Mommy Vortex: Who Says You Can’t Go Back to High School?
About an hour before I was to attend my twenty-year high school reunion, I was suddenly overwhelmed by anxiety. What is it about high school that still produces feelings of self-doubt and insecurity, even twenty years later? Although I genuinely liked my classmates at my all-girl high school, I challenge any of us to find one teenage girl that wasn’t insecure at some point during high school. Despite my reservations, I wanted to see them. Pushing my anxiety aside, I headed out the door a bit wary, but fairly certain I was doing the right thing.
Attending that reunion was one of the best decisions I’ve made for myself in a long while. Not only was I repeatedly amazed at what accomplished, generous, and genuinely nice women my classmates had become, but I realized something else: we, as young women in a turbulent world, were quite blessed and fortunate to have received such a terrific education in a safe environment. That education helped shaped each one of us into the women we are today. We needed to be grateful for that – and for each other.
Yes, our school was (and remains) the butt of jokes about uniforms, strict (bordering on unreasonable) rules, and an overwhelming workload. There were times many of us wished we were anywhere but there. But twenty years lends perspective. We had an arsenal of faculty, administrators, and parents that wanted to see the 100 plus of us educated in the best possible manner. And it made me realize that there are so many women, in our own country and around the world, that do not have that kind of educational opportunity. Despite all the minutia of everyday life crowding the experience of high school, we were privileged to simply be educated.
I remain particularly moved by the faculty who dedicated their life to educating young women. They saw potential in us; our gender was irrelevant to them. And the message we received from them was that gender didn’t matter. We were there to be educated as people, and each one of us was provided with the tools to – quite literally – be anything we wanted to be.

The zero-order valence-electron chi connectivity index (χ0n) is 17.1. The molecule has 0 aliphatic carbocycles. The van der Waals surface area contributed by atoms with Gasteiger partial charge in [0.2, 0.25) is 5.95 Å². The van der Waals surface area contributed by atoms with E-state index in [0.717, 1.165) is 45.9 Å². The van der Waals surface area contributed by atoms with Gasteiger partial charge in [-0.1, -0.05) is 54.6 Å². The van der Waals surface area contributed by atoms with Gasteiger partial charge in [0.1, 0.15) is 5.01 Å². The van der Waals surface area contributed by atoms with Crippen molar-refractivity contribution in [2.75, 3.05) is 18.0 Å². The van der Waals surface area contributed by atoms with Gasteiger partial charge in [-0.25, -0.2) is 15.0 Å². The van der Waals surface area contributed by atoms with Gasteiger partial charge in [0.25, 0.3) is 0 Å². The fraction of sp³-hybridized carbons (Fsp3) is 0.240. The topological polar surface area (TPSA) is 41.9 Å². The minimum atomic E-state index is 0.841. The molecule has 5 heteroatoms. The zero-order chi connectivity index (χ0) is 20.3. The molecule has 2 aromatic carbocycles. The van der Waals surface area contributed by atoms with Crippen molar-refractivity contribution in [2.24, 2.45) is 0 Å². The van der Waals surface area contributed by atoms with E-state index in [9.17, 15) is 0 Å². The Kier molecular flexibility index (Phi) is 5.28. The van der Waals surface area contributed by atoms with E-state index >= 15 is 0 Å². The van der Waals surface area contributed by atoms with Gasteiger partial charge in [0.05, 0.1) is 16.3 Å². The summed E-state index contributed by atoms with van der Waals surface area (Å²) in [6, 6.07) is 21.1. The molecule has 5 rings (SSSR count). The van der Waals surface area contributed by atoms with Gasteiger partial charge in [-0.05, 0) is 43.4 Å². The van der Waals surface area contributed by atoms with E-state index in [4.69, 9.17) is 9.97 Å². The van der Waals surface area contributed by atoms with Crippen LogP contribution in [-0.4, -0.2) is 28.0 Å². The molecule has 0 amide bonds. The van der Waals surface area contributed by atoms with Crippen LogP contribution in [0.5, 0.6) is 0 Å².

I don’t think that I appreciated that gift twenty years ago. And it makes me wonder whether today’s young women appreciate the opportunity of education that they are given. Between cell phones, sitting at the popular table, wearing the right clothes, and dealing with bullies, I just don’t know if current high school students – especially the girls – realize the gift many of them receive each day in the classroom.
More so, I wonder if these young women (and men) understand that their peers – the ones that they make fun of and/or secretly worship – will be their colleagues later in life. They may be their doctor, their child’s teacher, or their electrician. I realized at my reunion that simply having been exposed to other bright girls made me a better person, and gave me unlimited opportunities to expand my own knowledge and experiences. As I looked around the room, I was slowly overcome with an understanding and point of view that I didn’t have twenty years ago.
When it is my daughter’s turn to begin middle and high school, I am going to try and share some of that perspective with her. I think it will help (however marginally) to explain to her that her young peers, some of whom may even make her feel insecure about herself, could grow up to find a cure for cancer or be the admissions officer that accepts her child into college. It gives me hope to think that if every young girl going into high school could look around at her classmates and see their potential, that schools in general would be much kinder, supportive environments – and as a result, the students would be able to better appreciate the education they are quite fortunate to receive.
In retrospect, I think much of my anxiety about my reunion was a reflection of my own insecurities, which, admittedly, we all carry as women and mothers. High school is a tough time for most of us; so tough, in fact, that a torrent of those complex emotions came back to haunt me twenty years later. But time lends perspective, and my anxiety has turned to gratitude.
I am grateful for every one of those women I went to high school with – whether we were friends or barely spoke back then – because each one of them represents potential and possibilities for young girls everywhere . . . including my own daughter. And they reminded me that when we, as women, respect and become grateful for each other, we are a force to be reckoned with.
So, anxiety and insecurity be damned; twenty years later, I am content and happy to see these women with a common history and a unique future openly celebrate each other. It gives me hope.
Rosemarie Coppola-Baldwin is a practicing attorney and a dedicated mother of two children. A Georgetown University graduate, Rosemarie has practiced law at a major New York City law firm and for the City of New York. Rosemarie has been a guest lecturer on women’s civil rights and related legal issues at St. John’s University (New York), and offers pro bono legal services to a variety of entities.